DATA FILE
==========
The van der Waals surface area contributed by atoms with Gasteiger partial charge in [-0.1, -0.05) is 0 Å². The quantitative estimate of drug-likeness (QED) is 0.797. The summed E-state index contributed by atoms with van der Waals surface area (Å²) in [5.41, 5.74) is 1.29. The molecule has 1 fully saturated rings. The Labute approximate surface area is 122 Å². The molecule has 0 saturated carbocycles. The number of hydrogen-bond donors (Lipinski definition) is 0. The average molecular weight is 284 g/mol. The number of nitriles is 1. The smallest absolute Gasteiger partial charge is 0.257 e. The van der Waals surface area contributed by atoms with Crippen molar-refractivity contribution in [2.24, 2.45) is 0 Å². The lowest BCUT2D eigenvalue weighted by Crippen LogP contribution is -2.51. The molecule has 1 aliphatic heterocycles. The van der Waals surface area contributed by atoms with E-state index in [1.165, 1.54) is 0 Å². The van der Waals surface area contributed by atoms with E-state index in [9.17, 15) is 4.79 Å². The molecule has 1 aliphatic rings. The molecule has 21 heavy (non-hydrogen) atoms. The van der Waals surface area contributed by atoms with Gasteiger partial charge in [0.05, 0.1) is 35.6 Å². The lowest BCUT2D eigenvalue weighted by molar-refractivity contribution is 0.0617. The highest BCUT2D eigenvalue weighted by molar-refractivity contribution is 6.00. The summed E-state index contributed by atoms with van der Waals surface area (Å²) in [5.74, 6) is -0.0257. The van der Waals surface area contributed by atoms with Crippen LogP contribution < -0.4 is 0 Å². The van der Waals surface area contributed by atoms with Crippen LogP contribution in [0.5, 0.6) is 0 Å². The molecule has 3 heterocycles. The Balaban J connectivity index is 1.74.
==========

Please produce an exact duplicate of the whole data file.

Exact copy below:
The van der Waals surface area contributed by atoms with Gasteiger partial charge in [-0.1, -0.05) is 0 Å². The quantitative estimate of drug-likeness (QED) is 0.797. The summed E-state index contributed by atoms with van der Waals surface area (Å²) in [5.41, 5.74) is 1.29. The molecule has 1 fully saturated rings. The Labute approximate surface area is 122 Å². The molecule has 0 saturated carbocycles. The number of hydrogen-bond donors (Lipinski definition) is 0. The average molecular weight is 284 g/mol. The number of nitriles is 1. The smallest absolute Gasteiger partial charge is 0.257 e. The van der Waals surface area contributed by atoms with Crippen molar-refractivity contribution in [2.24, 2.45) is 0 Å². The lowest BCUT2D eigenvalue weighted by Crippen LogP contribution is -2.51. The molecule has 1 aliphatic heterocycles. The van der Waals surface area contributed by atoms with E-state index in [1.165, 1.54) is 0 Å². The van der Waals surface area contributed by atoms with E-state index in [9.17, 15) is 4.79 Å². The molecule has 1 aliphatic rings. The molecule has 21 heavy (non-hydrogen) atoms. The van der Waals surface area contributed by atoms with Gasteiger partial charge in [0.05, 0.1) is 35.6 Å². The lowest BCUT2D eigenvalue weighted by molar-refractivity contribution is 0.0617. The highest BCUT2D eigenvalue weighted by molar-refractivity contribution is 6.00. The summed E-state index contributed by atoms with van der Waals surface area (Å²) in [5.74, 6) is -0.0257. The van der Waals surface area contributed by atoms with Crippen LogP contribution < -0.4 is 0 Å². The van der Waals surface area contributed by atoms with Crippen LogP contribution in [0.5, 0.6) is 0 Å². The molecule has 3 heterocycles. The Balaban J connectivity index is 1.74.